The Driver'The Driver' is a mysterious driver who drives gateway cars in robberies. Thanks to his extraordinary ability, he has never been caught by the police. One day, he participates in a heist and be witnessed by a woman - who will then accuse him to the police. A detective becomes obsessed to him and the chase begin.
Critic Reviews of "The Driver"
Groucho ReviewsAugust 08, 2013
Hill has remained a steadily stylish presence in the idiom of action cinema. His genres of concern tend to be the Western and the urban crime drama, and the twain meet in neo-noir The Driver. [Blu-ray]
Parallax ViewSeptember 18, 2010
Even a claustrophobic vision is preferable to none at all, and I want to like Hill's movies. But The Driver is almost impossible to travel with.
CinePassionFebruary 05, 2010
The most direct manifestation of Walter Hill's continuous desire to remake Pickpocket
Ozus' World Movie ReviewsApril 29, 2008
By the end of The Driver you might wonder if you were in a car accident.
Fantastica DailyOctober 21, 2005
A terrific neo-noir that was sadly dumped by its studio in the summer of 1978. Filled with exciting car chases and cynical, hard-boiled exchanges.
Film Journal InternationalJuly 12, 2005
Stripped-down thriller about compromised car thief.
Matinee MagazineJuly 25, 2002
An all-time great action movie. Hill's existential musings are made palpable with the soulful performances by O'Neal and Adjani.
Gallery of "The Driver"
Soundtracks of "The Driver"
Actors of "The Driver"
Ryan O'NealBirth date: 20 April 1941, Los Angeles, California, USADescription: Ryan O'Neal was born on April 20, 1941 in Los Angeles, California, USA as Charles Samuel Eldridge Patrick Ryan O'Neal III. He is an actor, known for Peyton Place (1964), Barry Lyndon (1975) and Paper Moon (1973). He was previously married to Leigh Taylor-Young and Joanna Moore.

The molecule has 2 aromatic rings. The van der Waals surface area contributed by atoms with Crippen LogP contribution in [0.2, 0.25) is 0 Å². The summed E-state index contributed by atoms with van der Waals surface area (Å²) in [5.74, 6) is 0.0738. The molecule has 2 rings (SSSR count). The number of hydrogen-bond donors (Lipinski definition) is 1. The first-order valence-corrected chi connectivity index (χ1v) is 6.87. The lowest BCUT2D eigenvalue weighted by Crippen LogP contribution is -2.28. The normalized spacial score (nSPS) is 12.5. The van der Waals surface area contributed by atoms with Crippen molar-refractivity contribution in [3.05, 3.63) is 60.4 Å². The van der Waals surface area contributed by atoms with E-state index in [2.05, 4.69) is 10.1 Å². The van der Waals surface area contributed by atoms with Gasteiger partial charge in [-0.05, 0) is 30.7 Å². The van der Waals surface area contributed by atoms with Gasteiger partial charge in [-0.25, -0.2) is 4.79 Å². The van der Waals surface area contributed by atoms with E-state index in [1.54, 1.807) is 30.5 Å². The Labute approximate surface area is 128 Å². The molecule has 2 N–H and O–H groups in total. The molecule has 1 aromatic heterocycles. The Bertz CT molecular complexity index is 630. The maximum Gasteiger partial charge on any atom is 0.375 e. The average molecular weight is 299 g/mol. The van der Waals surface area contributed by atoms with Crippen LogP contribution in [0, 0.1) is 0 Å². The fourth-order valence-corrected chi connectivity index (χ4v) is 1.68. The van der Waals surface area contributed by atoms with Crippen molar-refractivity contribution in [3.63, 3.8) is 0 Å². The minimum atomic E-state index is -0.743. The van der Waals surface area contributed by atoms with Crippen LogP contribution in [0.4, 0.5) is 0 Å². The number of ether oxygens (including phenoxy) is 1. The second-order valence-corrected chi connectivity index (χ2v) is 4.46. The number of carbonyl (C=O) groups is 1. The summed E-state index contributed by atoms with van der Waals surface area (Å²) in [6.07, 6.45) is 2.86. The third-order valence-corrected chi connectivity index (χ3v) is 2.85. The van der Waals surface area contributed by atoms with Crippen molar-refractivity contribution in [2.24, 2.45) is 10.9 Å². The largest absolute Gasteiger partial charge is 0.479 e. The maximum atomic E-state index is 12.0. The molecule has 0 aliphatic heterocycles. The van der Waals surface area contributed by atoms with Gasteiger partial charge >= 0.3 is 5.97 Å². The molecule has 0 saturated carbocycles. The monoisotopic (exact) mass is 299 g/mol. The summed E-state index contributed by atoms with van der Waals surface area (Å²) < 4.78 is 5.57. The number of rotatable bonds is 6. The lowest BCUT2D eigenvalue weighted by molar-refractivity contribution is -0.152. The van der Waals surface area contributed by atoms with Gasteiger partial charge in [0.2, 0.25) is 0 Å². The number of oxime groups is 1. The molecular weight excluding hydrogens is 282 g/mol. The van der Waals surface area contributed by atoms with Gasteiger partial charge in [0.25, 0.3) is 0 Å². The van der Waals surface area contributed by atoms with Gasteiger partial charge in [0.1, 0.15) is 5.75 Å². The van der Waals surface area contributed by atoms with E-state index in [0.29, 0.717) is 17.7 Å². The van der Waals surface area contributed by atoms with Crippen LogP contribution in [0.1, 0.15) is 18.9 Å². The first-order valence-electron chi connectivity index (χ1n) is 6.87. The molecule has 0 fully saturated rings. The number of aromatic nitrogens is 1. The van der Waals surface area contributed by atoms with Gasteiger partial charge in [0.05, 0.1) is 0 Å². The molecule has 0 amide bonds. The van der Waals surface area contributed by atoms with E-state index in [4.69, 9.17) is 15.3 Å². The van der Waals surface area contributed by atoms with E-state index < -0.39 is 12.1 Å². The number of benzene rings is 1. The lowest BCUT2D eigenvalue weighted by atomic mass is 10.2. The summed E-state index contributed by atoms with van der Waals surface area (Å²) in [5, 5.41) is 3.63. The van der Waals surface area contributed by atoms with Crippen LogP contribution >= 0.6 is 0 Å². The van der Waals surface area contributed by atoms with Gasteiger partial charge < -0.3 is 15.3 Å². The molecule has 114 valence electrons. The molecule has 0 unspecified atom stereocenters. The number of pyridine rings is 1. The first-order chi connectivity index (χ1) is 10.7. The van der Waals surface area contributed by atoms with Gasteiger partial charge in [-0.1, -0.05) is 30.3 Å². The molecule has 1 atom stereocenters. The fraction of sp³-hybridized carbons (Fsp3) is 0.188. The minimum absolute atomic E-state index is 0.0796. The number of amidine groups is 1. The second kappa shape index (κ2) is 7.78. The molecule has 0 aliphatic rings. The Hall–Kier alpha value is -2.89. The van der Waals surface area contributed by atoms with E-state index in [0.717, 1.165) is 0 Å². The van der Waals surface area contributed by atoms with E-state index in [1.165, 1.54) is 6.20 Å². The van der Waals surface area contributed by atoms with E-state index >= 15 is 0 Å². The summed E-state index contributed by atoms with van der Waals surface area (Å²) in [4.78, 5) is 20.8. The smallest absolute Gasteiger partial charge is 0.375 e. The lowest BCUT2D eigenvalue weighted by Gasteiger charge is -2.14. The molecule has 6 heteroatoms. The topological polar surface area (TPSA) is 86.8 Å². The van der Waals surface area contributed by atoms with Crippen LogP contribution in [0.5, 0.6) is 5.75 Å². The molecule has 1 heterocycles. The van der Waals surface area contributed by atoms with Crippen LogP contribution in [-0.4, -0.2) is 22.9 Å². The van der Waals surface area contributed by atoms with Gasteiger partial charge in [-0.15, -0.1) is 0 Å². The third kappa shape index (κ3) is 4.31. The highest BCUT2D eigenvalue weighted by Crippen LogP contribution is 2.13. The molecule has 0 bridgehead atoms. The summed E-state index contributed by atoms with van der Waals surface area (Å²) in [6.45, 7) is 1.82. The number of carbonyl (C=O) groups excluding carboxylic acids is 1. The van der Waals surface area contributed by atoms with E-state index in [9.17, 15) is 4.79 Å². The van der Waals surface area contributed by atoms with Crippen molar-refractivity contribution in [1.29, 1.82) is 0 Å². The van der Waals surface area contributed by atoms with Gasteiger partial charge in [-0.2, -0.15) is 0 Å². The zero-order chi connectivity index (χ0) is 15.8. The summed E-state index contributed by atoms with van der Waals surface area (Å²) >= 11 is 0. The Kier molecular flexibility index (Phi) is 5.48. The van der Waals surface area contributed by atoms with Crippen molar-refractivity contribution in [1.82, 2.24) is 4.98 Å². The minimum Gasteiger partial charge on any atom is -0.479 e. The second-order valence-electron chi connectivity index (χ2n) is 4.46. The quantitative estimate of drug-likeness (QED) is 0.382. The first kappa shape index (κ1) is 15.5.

Bruce DernBirth date: 4 June 1936, Chicago, Illinois, USADescription: Bruce Dern was born in Chicago, Illinois, to Jean (MacLeish) and John Dern, an attorney and utility chief. His paternal grandfather, George Henry Dern, served as Governor of Utah (1925-1933) and then U.S. Secretary of War (1933-1936). His ancestry includes German, English, Scottish, and Dutch.Bruce Dern had established himself as the movies' premier heavy, playing sociopaths, psychotics and just plain criminals by the time he was nominated for an Academy Award for Best Supporting Actor for Coming Home (1978). Some perceptive critics had noted that Dern was a finer actor than his roles generally allowed one to believe, repelled as one was by the neurotic persona that Dern was able to project and that casting directors capitalized on.Jack Nicholson, a close friend, claimed that Dern was the best of the new breed of actors who had been born just before World War II and were coming into their own in the 1970s. Unlike his screen image, Dern had come from a patrician background: his grandfather had been governor of Utah and a secretary of war under Franklin D. Roosevelt. When allowed to step out of his on-screen persona to assay the millionaire Tom Buchanan in the 1974 remake of The Great Gatsby (1974), he acquitted himself quite well.Some critics said that "Gatsby" would have been better if Dern rather than Robert Redford had played the title role. Others pointed to his fine work as Nicholson's brother in The King of Marvin Gardens (1972) to establish a case that he was an underappreciated and underutilized talent. By the time Dern appeared as the cuckolded Marine in "Coming Home," a consensus had emerged that Dern was a fine actor. He won an Oscar nod for the role, then fell victim to the infamous "Oscar curse" that has claimed other winners, most famously in the case of 1969 Best Supporting Actor winner Gig Young, Dern's co-star in They Shoot Horses, Don't They? (1969).Dern, like Young before him, was determined to break out of supporting roles. Like Young, who had been cast repeatedly as a light comedian in his career, Dern had also become typecast, but as a psycho, surpassing even Anthony Perkins in those types of roles. Dern was determined to break out of the ghetto he had found himself in before "Coming Home." He failed, and his career suffered.Up through his Oscar nomination, Dern had starred in 26 films in 11 years since graduating to steady employment in A-pictures with Waterhole #3 (1967). After the 1979 Oscar nod, he would appear in only a dozen feature films in the next 11 years, not counting TV movies. None of them brought him stardom or much acclaim, and his attempt at becoming a lead man, Middle Age Crazy (1980), flopped badly (he did received a nomination for Best Performance by a Foreign Actor at the 1981 Genie Awards, the Canadian equivalent of the Oscars, for his work in that picture). It was back to psychos, this time as a lead, in Tattoo (1981). The movie proved to be another flop, and his reputation was further damaged when he bragged that he had actually performed on-screen sexual intercourse with co-star Maud Adams, a boast that Adams heatedly denied. Dern's star was seriously dimmed.Although he landed a coveted role in the film adaptation of Jason Miller's Pulitzer Prize-winning play That Championship Season (1982), the film was a disappointment with critics and at the box office. He turned in a fine performance three years later in the TV movie Toughlove (1985), but overall, his career was floundering.Another psycho role, that of Uncle Bud in After Dark, My Sweet (1990), started buzz about another possible Best Supporting Oscar nod for him, but the film proved a box-office bust and the nomination never materialized. A predicted career renaissance for Dern faded, just as the careers of his ex-wife, Diane Ladd, and their daughter, Laura Dern, kicked into high gear.Since the 1990 high point of the second wave of his career, Dern has stayed steadily employed, but has never again generated much critical acclaim, nor made any inroads towards reclaiming his crown as the cinema's premier sociopath. A fine actor, who will be remembered most vividly for such psycho/killer roles such as the rustler leader who gunned down John Wayne in The Cowboys (1972), Dern's career serves as a cautionary tale for those actors who try to escape the ghetto of typecasting. While nothing restricts an actor's artistic development as much as typecasting, unless like a Duke Wayne they can turn that type into superstardom, trying to break out of the type can prove to be career suicide.